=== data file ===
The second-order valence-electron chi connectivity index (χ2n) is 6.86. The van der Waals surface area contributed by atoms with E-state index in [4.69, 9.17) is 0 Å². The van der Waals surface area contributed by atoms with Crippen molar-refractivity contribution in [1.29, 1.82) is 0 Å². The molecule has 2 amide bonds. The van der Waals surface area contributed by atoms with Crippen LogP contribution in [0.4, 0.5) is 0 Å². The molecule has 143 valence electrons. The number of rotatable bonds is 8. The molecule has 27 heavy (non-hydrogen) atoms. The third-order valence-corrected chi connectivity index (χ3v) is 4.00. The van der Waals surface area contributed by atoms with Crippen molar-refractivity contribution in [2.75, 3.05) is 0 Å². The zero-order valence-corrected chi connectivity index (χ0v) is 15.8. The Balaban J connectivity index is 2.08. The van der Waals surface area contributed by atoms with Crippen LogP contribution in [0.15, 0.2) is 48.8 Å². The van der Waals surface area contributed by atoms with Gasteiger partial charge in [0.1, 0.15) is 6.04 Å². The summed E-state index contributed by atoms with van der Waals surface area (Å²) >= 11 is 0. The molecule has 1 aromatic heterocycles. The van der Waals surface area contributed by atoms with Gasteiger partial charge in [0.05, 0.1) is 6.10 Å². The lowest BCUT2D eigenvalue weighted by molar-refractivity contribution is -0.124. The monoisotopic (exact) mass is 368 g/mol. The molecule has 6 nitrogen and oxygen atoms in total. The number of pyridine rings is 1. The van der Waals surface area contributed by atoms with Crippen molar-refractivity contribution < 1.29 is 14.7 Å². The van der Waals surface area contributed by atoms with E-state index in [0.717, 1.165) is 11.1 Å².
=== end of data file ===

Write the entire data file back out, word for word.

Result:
The second-order valence-electron chi connectivity index (χ2n) is 6.86. The van der Waals surface area contributed by atoms with E-state index in [4.69, 9.17) is 0 Å². The van der Waals surface area contributed by atoms with Crippen molar-refractivity contribution in [1.29, 1.82) is 0 Å². The molecule has 2 amide bonds. The van der Waals surface area contributed by atoms with Crippen LogP contribution in [0.4, 0.5) is 0 Å². The molecule has 143 valence electrons. The number of rotatable bonds is 8. The molecule has 27 heavy (non-hydrogen) atoms. The third-order valence-corrected chi connectivity index (χ3v) is 4.00. The van der Waals surface area contributed by atoms with Crippen molar-refractivity contribution in [2.75, 3.05) is 0 Å². The zero-order valence-corrected chi connectivity index (χ0v) is 15.8. The Balaban J connectivity index is 2.08. The van der Waals surface area contributed by atoms with Crippen LogP contribution in [0.15, 0.2) is 48.8 Å². The van der Waals surface area contributed by atoms with Gasteiger partial charge in [0.1, 0.15) is 6.04 Å². The summed E-state index contributed by atoms with van der Waals surface area (Å²) >= 11 is 0. The molecule has 1 aromatic heterocycles. The van der Waals surface area contributed by atoms with Gasteiger partial charge in [0.05, 0.1) is 6.10 Å². The lowest BCUT2D eigenvalue weighted by molar-refractivity contribution is -0.124. The monoisotopic (exact) mass is 368 g/mol. The molecule has 6 nitrogen and oxygen atoms in total. The number of pyridine rings is 1. The van der Waals surface area contributed by atoms with Crippen molar-refractivity contribution < 1.29 is 14.7 Å². The van der Waals surface area contributed by atoms with E-state index in [0.717, 1.165) is 11.1 Å².